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Return of the BJP

Even a zombie BJP crawling out of a grave situation would be more alive than the BJP before Jaswant’s Jinnah ruckus. Indrajit Hazra writes.

india Updated: Aug 29, 2009 22:28 IST
Indrajit Hazra

Is it a bird? Is it a plane? Is it a sadhvi in a polka-dotted airborne khatola with a loudspeaker playing bhajans? No, it’s the BJP back from the dead in true George Romero style (whose classic Night of the Living Dead I would make mandatory viewing in any otherwise lifeless chintan baithak).

Till last fortnight, before the man whose eyebrows form a protective belt against RSS ire and spittle from Arun Shourie (another man with eyebrows that can be plaited) came out with his contentious book that says that Mohammad Ali Jinnah was a nice bloke — not unlike the gents who once worked for the royal house of Jodhpur perhaps — the initials ‘BJP’ were running the serious risk of being mistaken for a mutated strain of the H1B visa.

Sure, the main Opposition party of divided India had made better noises in the last session of Parliament than since it got knocked out badly in the elections. Sure, we all remember how LK Advani looks (can’t say the same about Akhand Bihari Vajpayee though). Sure, the party has a president... no, not Amar Singh, but the other clean-shaven guy who wouldn’t have looked bad as Mola Ram in Indiana Jones and the Temple of Doom instead of Amrish Puri. But the fact of the matter is that we had pretty much forgotten about the Bharatiya Jantarmantar Party.

Until Jaswant’s book landed on our collective desks.

So would I be too much of an X-files pusher to think that the Gravel Voiced One (who sounds like Shourie after inhaling helium as part of a traditional Rajput ritual) hatched this cunning plan to divert attention from the bad qawwali going on within the party, ever since the BJP’s election debacle, to swing global focus on to his fat book? I don’t think so. To a large extent, the strategy seems to have worked. Jaswant picked up the debate out of Advani’s 2005 ‘Jinnah was secular’ bag and helped stall the TV panel discussions on ‘Whither BJP?’ for at least a week. And even after the media, an easy lot to be led up the garden path, realised that the BJP was going through a full-blown lassi churn, it was fed another hallucinogenic issue: whether Advani was lying about not knowing about the hostage deal made in the IC-814 hijacking case in 1999.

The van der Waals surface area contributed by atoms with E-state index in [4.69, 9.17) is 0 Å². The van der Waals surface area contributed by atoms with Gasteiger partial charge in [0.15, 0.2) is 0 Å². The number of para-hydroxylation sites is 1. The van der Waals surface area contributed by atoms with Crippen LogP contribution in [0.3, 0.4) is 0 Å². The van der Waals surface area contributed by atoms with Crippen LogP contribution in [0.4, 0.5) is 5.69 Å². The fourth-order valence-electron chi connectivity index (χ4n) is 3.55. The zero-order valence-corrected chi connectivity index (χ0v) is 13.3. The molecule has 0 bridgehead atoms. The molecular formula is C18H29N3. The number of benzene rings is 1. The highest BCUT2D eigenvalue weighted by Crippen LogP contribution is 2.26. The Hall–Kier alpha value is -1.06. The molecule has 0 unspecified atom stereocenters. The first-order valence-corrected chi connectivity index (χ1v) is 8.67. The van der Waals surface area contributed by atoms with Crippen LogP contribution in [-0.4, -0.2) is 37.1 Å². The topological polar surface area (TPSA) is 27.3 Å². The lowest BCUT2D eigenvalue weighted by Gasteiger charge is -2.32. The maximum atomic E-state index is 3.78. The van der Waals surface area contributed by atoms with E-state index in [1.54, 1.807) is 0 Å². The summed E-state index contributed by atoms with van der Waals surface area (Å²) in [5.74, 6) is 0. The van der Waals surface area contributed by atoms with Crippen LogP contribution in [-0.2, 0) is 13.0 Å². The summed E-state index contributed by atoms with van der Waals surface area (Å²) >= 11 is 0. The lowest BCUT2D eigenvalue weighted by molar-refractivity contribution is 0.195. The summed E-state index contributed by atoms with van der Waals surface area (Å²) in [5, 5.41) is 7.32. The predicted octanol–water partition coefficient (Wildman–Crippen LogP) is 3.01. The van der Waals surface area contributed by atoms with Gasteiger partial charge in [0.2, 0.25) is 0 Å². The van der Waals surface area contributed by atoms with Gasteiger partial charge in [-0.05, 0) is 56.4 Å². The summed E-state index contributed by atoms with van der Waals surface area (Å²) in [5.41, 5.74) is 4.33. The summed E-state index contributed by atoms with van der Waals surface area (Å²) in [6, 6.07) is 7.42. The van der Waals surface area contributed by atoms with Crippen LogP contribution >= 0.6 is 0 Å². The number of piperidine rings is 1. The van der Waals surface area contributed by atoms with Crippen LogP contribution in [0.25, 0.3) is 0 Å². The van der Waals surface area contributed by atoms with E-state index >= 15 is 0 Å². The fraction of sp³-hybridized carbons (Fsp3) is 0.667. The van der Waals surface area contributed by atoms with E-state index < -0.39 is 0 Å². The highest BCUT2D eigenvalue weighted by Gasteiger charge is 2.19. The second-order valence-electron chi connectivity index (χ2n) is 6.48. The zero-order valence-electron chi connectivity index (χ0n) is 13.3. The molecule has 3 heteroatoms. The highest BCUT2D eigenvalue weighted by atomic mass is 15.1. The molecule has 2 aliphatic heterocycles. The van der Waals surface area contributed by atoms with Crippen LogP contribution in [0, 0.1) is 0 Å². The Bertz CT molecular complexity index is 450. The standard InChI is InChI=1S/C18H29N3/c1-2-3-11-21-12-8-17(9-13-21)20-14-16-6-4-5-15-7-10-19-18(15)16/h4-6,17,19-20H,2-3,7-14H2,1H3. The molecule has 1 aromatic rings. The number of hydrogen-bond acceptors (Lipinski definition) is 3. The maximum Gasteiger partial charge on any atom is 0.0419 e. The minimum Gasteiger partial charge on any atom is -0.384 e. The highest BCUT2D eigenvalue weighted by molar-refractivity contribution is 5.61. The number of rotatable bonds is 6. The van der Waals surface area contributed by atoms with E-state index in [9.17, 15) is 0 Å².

The latest fairy tale doing the rounds is the BJP’s succession plan. Once again the digressions have been delightfully hypnotic. Not even ten days after no one was remotely bothered about what happened in the BJP’s Chinthan Baithak (read: Hmm Conference) in Shimla, we had the world premiere of RSS headman Mohan Bhagwat, whose Walrus-moustache continued the Lewis Carroll metaphors started by Shourie. The 57-year-old Sushma Swaraj was once again referred to as a ‘Young Turk’ who could possibly replace the 24 years older Turk Advani as leader of the Opposition. After finally coming under the spotlight, Shourie started writing a 900-part article in the Indian Express about life, the universe and everything else. And after being jettisoned by his party, Jaswant Singh began planning his post-Ramzan visit to the Punjab province.

Frankly, I don’t remember the last time the BJP got so much press. It would be Congress-like to write off all this as bad publicity. What the BJP was missing out on and was desperately hankering for was a closure to its litany of failures that climaxed in the electoral defeat in May. Politically, you can’t hope to spring like a spring chicken even if you’re a 50-plus Young Turk unless you declare that the bad days are over. Even a zombie BJP crawling out of a grave situation would be more alive than the BJP before Jaswant’s Jinnah ruckus.

Keep your ears perked up to catch the next cry from the BJP minaret: The BJP is undead! Long live the BJP!